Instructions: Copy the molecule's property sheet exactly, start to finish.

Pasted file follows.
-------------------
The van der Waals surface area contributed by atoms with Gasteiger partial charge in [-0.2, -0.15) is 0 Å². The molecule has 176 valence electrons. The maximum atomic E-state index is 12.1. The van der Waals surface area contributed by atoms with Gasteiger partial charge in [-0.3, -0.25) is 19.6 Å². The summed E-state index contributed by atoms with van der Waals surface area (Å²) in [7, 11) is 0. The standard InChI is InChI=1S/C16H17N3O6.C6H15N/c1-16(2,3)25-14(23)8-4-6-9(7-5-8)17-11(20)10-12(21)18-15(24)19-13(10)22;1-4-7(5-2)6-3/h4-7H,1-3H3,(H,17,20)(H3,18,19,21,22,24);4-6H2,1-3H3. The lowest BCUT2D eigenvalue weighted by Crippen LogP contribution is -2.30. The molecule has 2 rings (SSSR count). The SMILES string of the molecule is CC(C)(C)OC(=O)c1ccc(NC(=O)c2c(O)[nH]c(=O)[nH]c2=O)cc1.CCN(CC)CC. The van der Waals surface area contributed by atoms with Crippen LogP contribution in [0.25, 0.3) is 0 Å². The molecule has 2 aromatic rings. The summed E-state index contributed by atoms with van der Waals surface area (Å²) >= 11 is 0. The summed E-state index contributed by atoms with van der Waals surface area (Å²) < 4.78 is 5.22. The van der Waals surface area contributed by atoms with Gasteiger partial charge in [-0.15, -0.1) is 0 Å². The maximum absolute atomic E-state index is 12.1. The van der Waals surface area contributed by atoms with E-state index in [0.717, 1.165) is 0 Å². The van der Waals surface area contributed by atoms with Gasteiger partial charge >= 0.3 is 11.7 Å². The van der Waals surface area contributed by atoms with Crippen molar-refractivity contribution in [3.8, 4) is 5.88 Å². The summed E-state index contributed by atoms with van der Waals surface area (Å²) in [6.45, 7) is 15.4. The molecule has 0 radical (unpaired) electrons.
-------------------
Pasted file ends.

The van der Waals surface area contributed by atoms with Gasteiger partial charge in [-0.2, -0.15) is 0 Å². The molecule has 176 valence electrons. The maximum atomic E-state index is 12.1. The van der Waals surface area contributed by atoms with Gasteiger partial charge in [-0.3, -0.25) is 19.6 Å². The summed E-state index contributed by atoms with van der Waals surface area (Å²) in [7, 11) is 0. The standard InChI is InChI=1S/C16H17N3O6.C6H15N/c1-16(2,3)25-14(23)8-4-6-9(7-5-8)17-11(20)10-12(21)18-15(24)19-13(10)22;1-4-7(5-2)6-3/h4-7H,1-3H3,(H,17,20)(H3,18,19,21,22,24);4-6H2,1-3H3. The lowest BCUT2D eigenvalue weighted by Crippen LogP contribution is -2.30. The molecule has 2 rings (SSSR count). The SMILES string of the molecule is CC(C)(C)OC(=O)c1ccc(NC(=O)c2c(O)[nH]c(=O)[nH]c2=O)cc1.CCN(CC)CC. The van der Waals surface area contributed by atoms with Crippen LogP contribution in [0.25, 0.3) is 0 Å². The molecule has 2 aromatic rings. The summed E-state index contributed by atoms with van der Waals surface area (Å²) >= 11 is 0. The summed E-state index contributed by atoms with van der Waals surface area (Å²) < 4.78 is 5.22. The van der Waals surface area contributed by atoms with Gasteiger partial charge in [-0.15, -0.1) is 0 Å². The maximum absolute atomic E-state index is 12.1. The van der Waals surface area contributed by atoms with E-state index in [0.717, 1.165) is 0 Å². The van der Waals surface area contributed by atoms with Gasteiger partial charge >= 0.3 is 11.7 Å². The van der Waals surface area contributed by atoms with Crippen molar-refractivity contribution in [3.8, 4) is 5.88 Å². The summed E-state index contributed by atoms with van der Waals surface area (Å²) in [6.45, 7) is 15.4. The molecule has 0 radical (unpaired) electrons.